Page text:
Last week, Council of Economic Advisers Chairman N. Gregory Mankiw ran into a buzz saw. He committed a major gaffe, which in Washington means he spoke the truth, by defending the concept of outsourcing -- contracting with foreigners for information technology services. With a lack of job growth being the central economic issue in the country today, Mankiw's comments were assailed across the political spectrum. President Bush quickly distanced himself from his aide's remarks, House Speaker Dennis Hastert, R-Ill., repudiated them, and many Democrats called for Mankiw's dismissal.
There is at least one person in Washington who knows precisely how Mankiw feels: Federal Reserve Chairman Alan Greenspan. Back in 1974, Greenspan held the same position Mankiw now holds. Shortly after his confirmation in September of that year, Greenspan participated in an economic summit. At the time, the United States was in the middle of the deepest recession of the postwar period and inflation was rising rapidly. That year, the Consumer Price Index would rise 12.3 percent.
Greenspan was asked whether the Ford administration's policies were benefiting the rich over the poor. He replied: "If you really wanted to examine who, percentage-wise, is hurt the most in their incomes, it is Wall Street brokers. I mean their incomes have gone down the most."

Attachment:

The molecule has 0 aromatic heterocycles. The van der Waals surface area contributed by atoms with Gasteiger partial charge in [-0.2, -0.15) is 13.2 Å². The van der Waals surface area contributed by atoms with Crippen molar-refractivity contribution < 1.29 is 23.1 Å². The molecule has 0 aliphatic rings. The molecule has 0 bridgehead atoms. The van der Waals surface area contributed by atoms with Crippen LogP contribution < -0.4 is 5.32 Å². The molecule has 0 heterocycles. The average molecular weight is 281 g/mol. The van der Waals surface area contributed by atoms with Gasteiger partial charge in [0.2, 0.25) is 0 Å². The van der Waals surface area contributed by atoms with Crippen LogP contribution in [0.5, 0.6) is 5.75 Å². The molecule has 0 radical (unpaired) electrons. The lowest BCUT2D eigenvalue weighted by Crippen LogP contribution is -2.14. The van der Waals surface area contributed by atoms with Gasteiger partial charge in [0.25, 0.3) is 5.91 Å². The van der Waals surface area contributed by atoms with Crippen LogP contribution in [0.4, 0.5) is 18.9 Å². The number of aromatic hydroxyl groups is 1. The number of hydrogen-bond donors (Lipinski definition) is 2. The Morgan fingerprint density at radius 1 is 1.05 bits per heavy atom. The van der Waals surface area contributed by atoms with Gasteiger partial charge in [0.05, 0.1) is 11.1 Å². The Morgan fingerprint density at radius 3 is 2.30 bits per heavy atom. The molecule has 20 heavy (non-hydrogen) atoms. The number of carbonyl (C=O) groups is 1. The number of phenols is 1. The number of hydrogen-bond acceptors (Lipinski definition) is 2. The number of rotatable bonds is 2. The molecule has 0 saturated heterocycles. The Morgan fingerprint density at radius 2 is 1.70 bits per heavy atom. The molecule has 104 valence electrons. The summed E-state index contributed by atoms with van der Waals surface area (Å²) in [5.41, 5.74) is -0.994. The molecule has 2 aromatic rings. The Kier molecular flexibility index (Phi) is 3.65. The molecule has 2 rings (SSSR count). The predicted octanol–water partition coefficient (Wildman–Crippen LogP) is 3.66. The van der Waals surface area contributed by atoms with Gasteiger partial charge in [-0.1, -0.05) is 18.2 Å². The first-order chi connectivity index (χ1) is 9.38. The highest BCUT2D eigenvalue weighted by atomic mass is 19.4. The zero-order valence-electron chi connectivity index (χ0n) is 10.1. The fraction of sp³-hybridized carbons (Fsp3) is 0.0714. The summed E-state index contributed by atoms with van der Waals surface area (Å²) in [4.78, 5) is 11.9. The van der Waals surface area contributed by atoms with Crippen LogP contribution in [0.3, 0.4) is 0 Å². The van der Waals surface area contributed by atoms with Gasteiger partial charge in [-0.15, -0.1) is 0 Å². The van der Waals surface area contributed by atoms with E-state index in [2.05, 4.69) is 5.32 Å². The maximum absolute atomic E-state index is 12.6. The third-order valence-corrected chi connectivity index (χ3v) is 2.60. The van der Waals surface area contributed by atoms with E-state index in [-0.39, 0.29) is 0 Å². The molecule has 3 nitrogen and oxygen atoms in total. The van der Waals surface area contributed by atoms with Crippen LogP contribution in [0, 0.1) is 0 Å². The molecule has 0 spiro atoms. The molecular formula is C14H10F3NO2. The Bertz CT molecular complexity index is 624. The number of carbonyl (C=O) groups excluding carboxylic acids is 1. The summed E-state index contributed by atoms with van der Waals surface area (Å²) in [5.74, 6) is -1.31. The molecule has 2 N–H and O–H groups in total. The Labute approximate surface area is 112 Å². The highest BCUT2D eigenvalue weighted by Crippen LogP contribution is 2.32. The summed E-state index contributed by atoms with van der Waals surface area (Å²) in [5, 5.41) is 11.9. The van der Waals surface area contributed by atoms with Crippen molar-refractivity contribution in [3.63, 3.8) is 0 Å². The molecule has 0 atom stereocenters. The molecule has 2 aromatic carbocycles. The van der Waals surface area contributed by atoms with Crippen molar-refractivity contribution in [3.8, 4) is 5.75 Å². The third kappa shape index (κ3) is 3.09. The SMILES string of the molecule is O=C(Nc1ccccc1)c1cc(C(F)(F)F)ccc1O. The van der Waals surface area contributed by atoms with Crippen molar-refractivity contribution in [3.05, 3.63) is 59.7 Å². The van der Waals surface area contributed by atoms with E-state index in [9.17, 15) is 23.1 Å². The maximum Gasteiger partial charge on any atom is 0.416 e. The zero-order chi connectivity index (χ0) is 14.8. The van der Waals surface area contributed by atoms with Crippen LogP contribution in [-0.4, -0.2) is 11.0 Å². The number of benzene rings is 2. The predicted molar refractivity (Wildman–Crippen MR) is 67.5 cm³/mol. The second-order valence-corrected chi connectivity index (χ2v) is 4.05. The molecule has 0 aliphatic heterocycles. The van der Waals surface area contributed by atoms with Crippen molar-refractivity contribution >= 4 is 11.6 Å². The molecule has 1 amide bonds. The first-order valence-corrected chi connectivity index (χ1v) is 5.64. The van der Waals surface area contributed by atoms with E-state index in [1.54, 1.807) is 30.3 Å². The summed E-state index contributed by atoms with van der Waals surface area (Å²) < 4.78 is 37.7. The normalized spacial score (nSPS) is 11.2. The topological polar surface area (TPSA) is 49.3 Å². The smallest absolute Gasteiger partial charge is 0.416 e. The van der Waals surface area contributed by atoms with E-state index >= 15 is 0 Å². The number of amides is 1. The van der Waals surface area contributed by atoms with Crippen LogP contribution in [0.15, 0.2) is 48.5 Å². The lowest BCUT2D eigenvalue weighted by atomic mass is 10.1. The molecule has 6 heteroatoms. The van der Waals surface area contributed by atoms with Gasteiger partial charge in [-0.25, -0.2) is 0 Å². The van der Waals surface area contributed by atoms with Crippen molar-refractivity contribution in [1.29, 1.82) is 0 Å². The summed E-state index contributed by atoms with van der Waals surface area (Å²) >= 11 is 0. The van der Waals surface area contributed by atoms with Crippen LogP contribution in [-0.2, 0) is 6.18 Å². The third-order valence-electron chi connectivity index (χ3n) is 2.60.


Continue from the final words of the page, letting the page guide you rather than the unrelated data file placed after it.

Needless to say, Democrats had a field day attacking Greenspan for seeming to worry more about the problems of rich Wall Street brokers than those of common people. Although he quickly apologized, many observers believe that Greenspan was permanently scarred by the incident and forever afterward became far more circumspect in his public and even private comments.
Of course, when one gets caught in one of these Washington firestorms, there really isn't much one can do except apologize, hunker down and wait for the storm to pass. That is what Mankiw is doing. Unfortunately, the result is that debate on serious issues is often short-circuited and the political establishment draws erroneous conclusions. In this case, it may conclude that the issue of outsourcing is radioactive and everyone may rush to support ill-conceived legislative fixes with harmful economic consequences.
Bruce Bartlett is a former senior fellow with the National Center for Policy Analysis of Dallas, Texas. Bartlett is a prolific author, having published over 900 articles in national publications, and prominent magazines and published four books, including Reaganomics: Supply-Side Economics in Action.
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